For China, these deals with Tehran are not only commercial but also strategic. A US military strike on Iran, which could involve nuclear weapons, will seriously undercut the huge energy supplies and other economic interests that the European powers, Japan, China, Russia and India have in that country. The conflict in Somalia also has the potential to threaten China’s newly developed presence in Africa, especially Sudan, which houses some of China’s largest overseas oil projects.
It is worth recalling what happened the last time the US imposed an oil embargo on one of its principal rivals, in 1941. It forced Japan to attack Pearl Harbour and turned the war in Europe into a global conflict. The Second World War ended with nuclear strikes on Japan. A new world war in the twentieth-first century would, in all likelihood, start with nuclear weapons.
American working people overwhelmingly rejected the Iraq war at the November congressional elections. But the US ruling class will not voluntarily retreat from the Middle East. If the US withdrew from Iraq, it would trigger a scramble by its European and Asian rivals for control of the region. China, like the US and European powers, is already engaged in the Middle East.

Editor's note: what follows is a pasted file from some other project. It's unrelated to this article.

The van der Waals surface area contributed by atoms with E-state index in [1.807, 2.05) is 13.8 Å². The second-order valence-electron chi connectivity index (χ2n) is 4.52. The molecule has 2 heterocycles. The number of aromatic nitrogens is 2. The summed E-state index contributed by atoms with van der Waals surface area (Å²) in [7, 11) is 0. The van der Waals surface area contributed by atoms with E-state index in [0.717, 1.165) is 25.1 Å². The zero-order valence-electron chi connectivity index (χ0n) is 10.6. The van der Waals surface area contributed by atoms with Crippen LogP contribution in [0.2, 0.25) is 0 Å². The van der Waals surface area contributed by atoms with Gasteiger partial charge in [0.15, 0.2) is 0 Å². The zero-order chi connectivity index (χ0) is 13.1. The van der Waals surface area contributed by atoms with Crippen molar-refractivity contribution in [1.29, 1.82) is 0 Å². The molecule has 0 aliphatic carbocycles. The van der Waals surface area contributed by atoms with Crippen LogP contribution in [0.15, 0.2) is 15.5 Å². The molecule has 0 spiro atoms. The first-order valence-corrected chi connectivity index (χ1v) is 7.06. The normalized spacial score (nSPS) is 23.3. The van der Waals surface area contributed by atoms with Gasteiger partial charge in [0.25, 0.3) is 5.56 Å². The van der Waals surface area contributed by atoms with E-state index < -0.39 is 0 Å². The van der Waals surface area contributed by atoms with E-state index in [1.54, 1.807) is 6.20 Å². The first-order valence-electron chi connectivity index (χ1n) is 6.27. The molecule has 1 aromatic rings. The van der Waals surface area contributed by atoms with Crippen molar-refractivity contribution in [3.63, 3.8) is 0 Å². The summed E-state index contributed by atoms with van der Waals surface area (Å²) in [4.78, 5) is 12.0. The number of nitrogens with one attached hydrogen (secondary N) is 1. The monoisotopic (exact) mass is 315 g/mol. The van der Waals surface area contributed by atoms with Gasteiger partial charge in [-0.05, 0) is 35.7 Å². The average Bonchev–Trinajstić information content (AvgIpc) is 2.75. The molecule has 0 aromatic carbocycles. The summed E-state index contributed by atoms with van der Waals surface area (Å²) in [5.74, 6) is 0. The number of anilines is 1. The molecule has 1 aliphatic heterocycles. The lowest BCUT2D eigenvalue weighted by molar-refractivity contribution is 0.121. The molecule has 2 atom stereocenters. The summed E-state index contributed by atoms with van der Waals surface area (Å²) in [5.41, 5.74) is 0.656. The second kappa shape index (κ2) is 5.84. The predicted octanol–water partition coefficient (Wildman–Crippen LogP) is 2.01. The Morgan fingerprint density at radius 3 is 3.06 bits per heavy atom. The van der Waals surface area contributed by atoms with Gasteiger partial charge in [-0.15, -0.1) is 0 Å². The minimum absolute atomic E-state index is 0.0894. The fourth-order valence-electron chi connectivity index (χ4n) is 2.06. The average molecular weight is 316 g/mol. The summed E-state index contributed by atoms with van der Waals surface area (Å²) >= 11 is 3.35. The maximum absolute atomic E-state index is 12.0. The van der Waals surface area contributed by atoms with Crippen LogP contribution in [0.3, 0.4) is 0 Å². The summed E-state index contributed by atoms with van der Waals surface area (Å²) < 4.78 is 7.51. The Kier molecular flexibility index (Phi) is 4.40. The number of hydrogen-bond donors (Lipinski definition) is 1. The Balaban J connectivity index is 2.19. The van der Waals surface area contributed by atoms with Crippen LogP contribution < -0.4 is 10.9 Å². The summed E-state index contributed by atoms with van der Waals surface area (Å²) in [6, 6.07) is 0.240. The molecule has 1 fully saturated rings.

In December, for instance, Beijing hosted a Middle Eastern “peace” seminar attended by high-level Israeli and Palestinian officials. The largely symbolic meeting was used to proclaim China’s ambition to play a bigger role in the region’s affairs. The joint Israeli-Palestinian statement declared: “We ask China to take practical steps to increase its influence in the region, such as joining the Middle East quartet of the United States, the European Union, Russia and the United Nations, in order to make its interests in stability and peace in the world bear upon the future of our region.” Last year Beijing sent 1,000 troops to Lebanon as part of the international peace-keeping mission—the largest Chinese overseas military contingent since the 1980s.
The US aims to undermine the economic and strategic position of its competitors by dominating the huge reserves of oil and gas in the Middle East and Central Asia. But increasingly the US is facing complex challenges to its plans to control the world’s energy resources, especially in the Eurasian heartland.
In a speech prior to the NATO summit in Latvia two months ago, Richard Lugar, the former chairman of the US Senate Foreign Relations Committee, bluntly explained: “In the coming decades, the most likely source of armed conflict in the European theatre and the surrounding regions will be energy scarcity and manipulation.”